This is a less than 5 minute video by industry expert Jerry Isenhour about vent free appliances. Join us as he explains the insights and the positive and negative sides of:
Vent Free Logs
Vent Free Appliances and Vent Free Logs
If you’re thinking of converting an old fireplace in a gas unit, you’re not alone. As a popular option today, a lot of consumers today want to put a gas product in their fireplace. This could be because they dislike burning wood, want ease of use, or prefer the look. Whatever the reason is, we’re here today to primarily talk about Vent Free Logs and Appliances.
There are three main choices when it comes to adding a gas appliance into your home. They are:
- Vent Free Gas Appliance
- Venting Gas Appliance
- Direct Vent Gas
Personally I feel direct vent gas fireplace inserts are the best investment you make for your home today. For years we’ve been offering regency fireplace products that you can find www.regency-fire.com and can be at many fireplace companies around the country.
But today we are talking about Vent Free Gas Appliances (Vent Free Logs). They are popular units but they are also controversial and come with a host of potential risks.
Check the regulations.
Direct free units are restricted in many areas of the country. They are banned in the entire state of California as well as cities and counties across the US.
Vent free or ventless equipment is a very controversial topic in the chimney and fireplace industry. There are many varying opinions on its use. When considering if vent free is a viable option for your family and lifestyle I consider you read the manufacturer’s guidelines. Determine if it stacks up favorably for your investment and safety. I’m going to say personally that I am no longer a fan of vent free fireplace units or gas logs. I have stopped servicing, selling, or installing them. We currently only sell and install vented gas log sets and direct vent fireplace inserts.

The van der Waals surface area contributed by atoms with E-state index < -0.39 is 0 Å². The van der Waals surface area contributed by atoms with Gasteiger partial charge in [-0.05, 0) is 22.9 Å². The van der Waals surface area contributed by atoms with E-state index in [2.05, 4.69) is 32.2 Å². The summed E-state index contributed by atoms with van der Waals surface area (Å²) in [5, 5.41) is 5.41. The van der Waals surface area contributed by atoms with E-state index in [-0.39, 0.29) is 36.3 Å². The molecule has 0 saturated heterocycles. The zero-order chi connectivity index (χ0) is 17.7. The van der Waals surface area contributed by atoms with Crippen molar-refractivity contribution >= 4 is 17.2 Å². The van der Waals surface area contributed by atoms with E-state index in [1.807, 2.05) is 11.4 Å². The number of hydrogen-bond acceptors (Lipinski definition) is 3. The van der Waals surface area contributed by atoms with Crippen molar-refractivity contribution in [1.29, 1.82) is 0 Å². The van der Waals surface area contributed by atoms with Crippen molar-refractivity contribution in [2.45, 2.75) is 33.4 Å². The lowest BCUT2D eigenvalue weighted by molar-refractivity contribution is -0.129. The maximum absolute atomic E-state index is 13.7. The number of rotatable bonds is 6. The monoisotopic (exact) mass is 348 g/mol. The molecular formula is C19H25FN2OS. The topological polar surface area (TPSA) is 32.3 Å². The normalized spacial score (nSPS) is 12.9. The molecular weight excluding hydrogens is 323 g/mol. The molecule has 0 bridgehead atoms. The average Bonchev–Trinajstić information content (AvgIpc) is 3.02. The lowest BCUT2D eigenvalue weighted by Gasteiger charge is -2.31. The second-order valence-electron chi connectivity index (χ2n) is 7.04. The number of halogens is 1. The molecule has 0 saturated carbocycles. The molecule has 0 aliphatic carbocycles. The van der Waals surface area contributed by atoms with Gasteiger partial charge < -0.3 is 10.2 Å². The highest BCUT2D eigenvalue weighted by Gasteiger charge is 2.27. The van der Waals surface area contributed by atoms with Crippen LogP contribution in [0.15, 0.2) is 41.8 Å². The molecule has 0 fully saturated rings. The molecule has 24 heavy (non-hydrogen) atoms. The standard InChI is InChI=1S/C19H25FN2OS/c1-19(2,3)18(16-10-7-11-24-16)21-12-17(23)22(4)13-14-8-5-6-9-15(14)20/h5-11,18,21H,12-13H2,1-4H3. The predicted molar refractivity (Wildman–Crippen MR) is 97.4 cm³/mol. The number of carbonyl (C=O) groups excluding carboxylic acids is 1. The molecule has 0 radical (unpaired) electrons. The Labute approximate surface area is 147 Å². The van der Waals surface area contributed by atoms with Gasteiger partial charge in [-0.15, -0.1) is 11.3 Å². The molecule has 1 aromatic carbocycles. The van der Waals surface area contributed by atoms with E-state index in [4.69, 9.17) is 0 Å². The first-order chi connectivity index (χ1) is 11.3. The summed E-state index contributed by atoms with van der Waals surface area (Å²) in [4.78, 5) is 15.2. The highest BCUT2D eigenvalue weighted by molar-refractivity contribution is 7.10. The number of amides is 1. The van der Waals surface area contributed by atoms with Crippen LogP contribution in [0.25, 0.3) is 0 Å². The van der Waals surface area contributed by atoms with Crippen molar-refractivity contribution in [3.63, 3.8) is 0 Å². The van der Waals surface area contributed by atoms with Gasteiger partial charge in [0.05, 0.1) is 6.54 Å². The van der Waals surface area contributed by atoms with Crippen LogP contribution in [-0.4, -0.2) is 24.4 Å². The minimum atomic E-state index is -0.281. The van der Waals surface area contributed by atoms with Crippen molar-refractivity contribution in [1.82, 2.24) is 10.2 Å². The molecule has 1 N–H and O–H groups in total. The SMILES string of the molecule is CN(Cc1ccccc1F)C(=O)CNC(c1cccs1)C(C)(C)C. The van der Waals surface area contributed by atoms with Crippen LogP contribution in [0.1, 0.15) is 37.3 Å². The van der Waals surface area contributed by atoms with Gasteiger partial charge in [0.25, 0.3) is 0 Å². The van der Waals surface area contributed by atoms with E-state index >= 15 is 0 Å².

We’re going to supply 2 links to vent-free code maps that may want to consider before investing in a vent free appliance. Check out these map links from ventfree.org and Hansen Wholesale to determine if vent free is even an option in your own county or state.
For health and safety purposes we have these regulations. However, if you operate a vent free unit with care and consciousness, you can potentially safely operate a vent free unit without problem. Take a moment to read the information below to help you operate your vent free appliance safely and efficiently.
What Is a Vent Free Gas Appliance
When we’re talking about vent free we’re talking about logs and gas units that do not do require a chimney to vent out of the home. A vent free gas appliance is an appliance that doesn’t require venting to the outside. These units have been particularly popular in the southeastern United States, but many counties no longer allow the sale of these units.
When we have a vent-free or unvented gas product, what you’re doing is using room air. The room air goes into the firebox – goes into the combustion process – and all the chemical byproducts in the interior of our home are expelled back into the room.
Now, in truth be told, vent free equipment actually does supply a tremendous amount of heat into the home – but it comes with a cost. In my opinion, I wouldn’t recommend leaving a direct vent operate without following the manufacturer’s written guidelines.
Remember to always follow manufacturer guidelines regarding: opening a window to allow for fresh air, not burning the appliance for more than a couple hours in a 24-hour period, and not operating if you have any respiratory problems.
Extra measures to take with a Vent Free Unit
Just as if you wouldn’t want to operate a car in an unvented mode, and you wouldn’t want to operate your furnace in an unvented mode. This is because you potentially have toxic gases that are produced by the gas appliances during the combustion process.